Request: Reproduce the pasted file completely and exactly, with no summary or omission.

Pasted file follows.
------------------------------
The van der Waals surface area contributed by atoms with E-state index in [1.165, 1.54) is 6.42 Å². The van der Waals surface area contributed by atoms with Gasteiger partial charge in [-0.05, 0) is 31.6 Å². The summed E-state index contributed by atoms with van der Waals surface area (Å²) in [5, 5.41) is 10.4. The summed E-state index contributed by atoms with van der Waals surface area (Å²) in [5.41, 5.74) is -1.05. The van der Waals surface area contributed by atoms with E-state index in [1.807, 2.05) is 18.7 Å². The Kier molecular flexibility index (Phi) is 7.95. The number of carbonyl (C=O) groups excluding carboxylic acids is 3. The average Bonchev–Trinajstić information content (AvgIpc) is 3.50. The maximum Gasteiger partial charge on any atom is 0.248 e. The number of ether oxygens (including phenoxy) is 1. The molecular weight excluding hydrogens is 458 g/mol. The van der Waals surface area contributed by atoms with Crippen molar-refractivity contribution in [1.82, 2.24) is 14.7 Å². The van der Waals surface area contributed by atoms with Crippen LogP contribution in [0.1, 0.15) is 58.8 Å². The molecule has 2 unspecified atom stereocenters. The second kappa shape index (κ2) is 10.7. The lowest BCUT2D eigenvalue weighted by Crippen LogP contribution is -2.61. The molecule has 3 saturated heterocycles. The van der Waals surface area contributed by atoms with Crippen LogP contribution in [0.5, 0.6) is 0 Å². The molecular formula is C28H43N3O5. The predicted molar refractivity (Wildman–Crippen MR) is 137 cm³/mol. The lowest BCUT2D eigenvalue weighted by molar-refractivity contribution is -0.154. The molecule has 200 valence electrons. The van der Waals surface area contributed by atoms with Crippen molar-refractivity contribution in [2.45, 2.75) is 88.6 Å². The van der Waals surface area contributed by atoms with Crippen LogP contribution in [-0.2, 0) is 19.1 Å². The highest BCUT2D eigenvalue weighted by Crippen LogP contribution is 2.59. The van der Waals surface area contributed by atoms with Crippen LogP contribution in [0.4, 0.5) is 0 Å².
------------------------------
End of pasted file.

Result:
The van der Waals surface area contributed by atoms with E-state index in [1.165, 1.54) is 6.42 Å². The van der Waals surface area contributed by atoms with Gasteiger partial charge in [-0.05, 0) is 31.6 Å². The summed E-state index contributed by atoms with van der Waals surface area (Å²) in [5, 5.41) is 10.4. The summed E-state index contributed by atoms with van der Waals surface area (Å²) in [5.41, 5.74) is -1.05. The van der Waals surface area contributed by atoms with E-state index in [1.807, 2.05) is 18.7 Å². The Kier molecular flexibility index (Phi) is 7.95. The number of carbonyl (C=O) groups excluding carboxylic acids is 3. The average Bonchev–Trinajstić information content (AvgIpc) is 3.50. The maximum Gasteiger partial charge on any atom is 0.248 e. The number of ether oxygens (including phenoxy) is 1. The molecular weight excluding hydrogens is 458 g/mol. The van der Waals surface area contributed by atoms with Crippen molar-refractivity contribution in [1.82, 2.24) is 14.7 Å². The van der Waals surface area contributed by atoms with Crippen LogP contribution in [0.1, 0.15) is 58.8 Å². The molecule has 2 unspecified atom stereocenters. The second kappa shape index (κ2) is 10.7. The lowest BCUT2D eigenvalue weighted by Crippen LogP contribution is -2.61. The molecule has 3 saturated heterocycles. The van der Waals surface area contributed by atoms with Crippen LogP contribution in [0.5, 0.6) is 0 Å². The molecular formula is C28H43N3O5. The predicted molar refractivity (Wildman–Crippen MR) is 137 cm³/mol. The lowest BCUT2D eigenvalue weighted by molar-refractivity contribution is -0.154. The molecule has 200 valence electrons. The van der Waals surface area contributed by atoms with Crippen molar-refractivity contribution in [2.45, 2.75) is 88.6 Å². The van der Waals surface area contributed by atoms with Crippen LogP contribution in [-0.2, 0) is 19.1 Å². The highest BCUT2D eigenvalue weighted by Crippen LogP contribution is 2.59. The van der Waals surface area contributed by atoms with Crippen LogP contribution in [0.4, 0.5) is 0 Å².